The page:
The Plot: The Taste of Tea tells the story of a family unit. Father, mother, grandfather, uncle, elder son and youngest daughter. Each has their own unique dysfunctions and characteristics. Mother is a struggling artist who uses her father to do strange poses for her. Grandfather is a bit deranged and is often blurting out nonsense or singing. Father is a work-a-holic who likes to settle down at the end of the day and play a game called Go with his son, whilst being perfectly fine with all of this craziness going on around him. Uncle (Tadanobu Asano, Ichi the Killer, Party 7, Electric Dragon 80000 V.,) is a sound mixer who likes to wander around town and run into strange characters for the adventure of it. He tells wild stories to the kids and seems to be saddened by his loner position. The son is in a chase for love, as the film begins with his previous crush having left him via train and moving on to another city. When a new girl joins their class however, his heart may have mended as he attempts to woo her. The youngest daughter is perhaps most interesting of all, as she wanders along (sometimes with her uncle, sometimes alone) getting into her own adventures – with her giant version of herself following along. That’s right, she has a giant sized version of herself that only she can see that follows her everywhere she goes. Will she be able to get rid of this phantom, and if she does, does that mean she ceases to exist as well?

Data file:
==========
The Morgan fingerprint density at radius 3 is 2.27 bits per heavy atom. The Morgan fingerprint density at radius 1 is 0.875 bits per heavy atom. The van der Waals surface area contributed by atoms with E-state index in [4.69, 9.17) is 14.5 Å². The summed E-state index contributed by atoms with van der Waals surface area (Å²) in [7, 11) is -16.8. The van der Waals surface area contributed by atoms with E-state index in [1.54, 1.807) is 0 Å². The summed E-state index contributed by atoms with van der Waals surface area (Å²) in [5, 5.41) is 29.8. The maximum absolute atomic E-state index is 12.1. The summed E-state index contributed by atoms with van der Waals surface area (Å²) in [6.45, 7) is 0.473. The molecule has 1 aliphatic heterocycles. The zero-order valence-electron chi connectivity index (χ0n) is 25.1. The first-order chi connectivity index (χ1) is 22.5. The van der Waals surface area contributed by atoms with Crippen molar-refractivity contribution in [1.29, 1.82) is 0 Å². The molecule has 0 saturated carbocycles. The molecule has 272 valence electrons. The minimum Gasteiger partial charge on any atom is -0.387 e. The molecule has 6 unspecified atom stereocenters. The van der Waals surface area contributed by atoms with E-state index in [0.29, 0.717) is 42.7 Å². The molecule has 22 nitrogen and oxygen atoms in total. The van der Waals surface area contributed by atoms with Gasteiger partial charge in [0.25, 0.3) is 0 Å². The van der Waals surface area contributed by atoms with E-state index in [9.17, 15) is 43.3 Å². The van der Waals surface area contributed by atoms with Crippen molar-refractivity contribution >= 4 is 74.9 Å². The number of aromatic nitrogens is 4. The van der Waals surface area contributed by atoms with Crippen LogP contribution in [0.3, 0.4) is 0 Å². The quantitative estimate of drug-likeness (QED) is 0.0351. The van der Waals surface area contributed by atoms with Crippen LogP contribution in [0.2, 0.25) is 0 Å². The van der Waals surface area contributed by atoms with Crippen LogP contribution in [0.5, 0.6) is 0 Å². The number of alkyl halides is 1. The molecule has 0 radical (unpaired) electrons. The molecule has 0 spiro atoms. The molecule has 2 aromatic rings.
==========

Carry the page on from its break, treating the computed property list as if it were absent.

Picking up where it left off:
The Review: Ever had one of those filmmakers who you regarded as someone visionary, but for whatever reason the rest of the world simply hasn’t caught on? Personally, I have a few of them I could list. Toshiaki Toyoda is one, who despite making four absolutely brilliant and life-altering films, hasn’t really gained the notoriety he most certainly deserves. Katsuhito Ishii is another filmmaker in the same boat and the director responsible for our film today. Although Ishii has delivered a couple of cult classics, they are flicks that really could be bigger than they are. Sharkskin Man and Peach Hip Girl really blew me away those many years ago when I first saw it and it introduced me to Tadanobu Asano. Then came Party 7, a strange blitzkrieg of comedy and strange manga/anime influences. These two early works were like having speed injected directly into your heart. Fast paced, no frills rock and roll fun capitured on celluloid. Ishii could continue directing films such as these for the rest of his days and I would die a happy man. However, with The Taste of Tea he takes his career into different waters. In much the same way Takashi Miike shocked audiences when delivering a family film with Happiness of the Katakuris, Ishii steps up and delivers his own unique take on the family picture. The Taste of Tea is a stylish, strange and entirely different sort of family-based drama; unlike anything you have ever seen.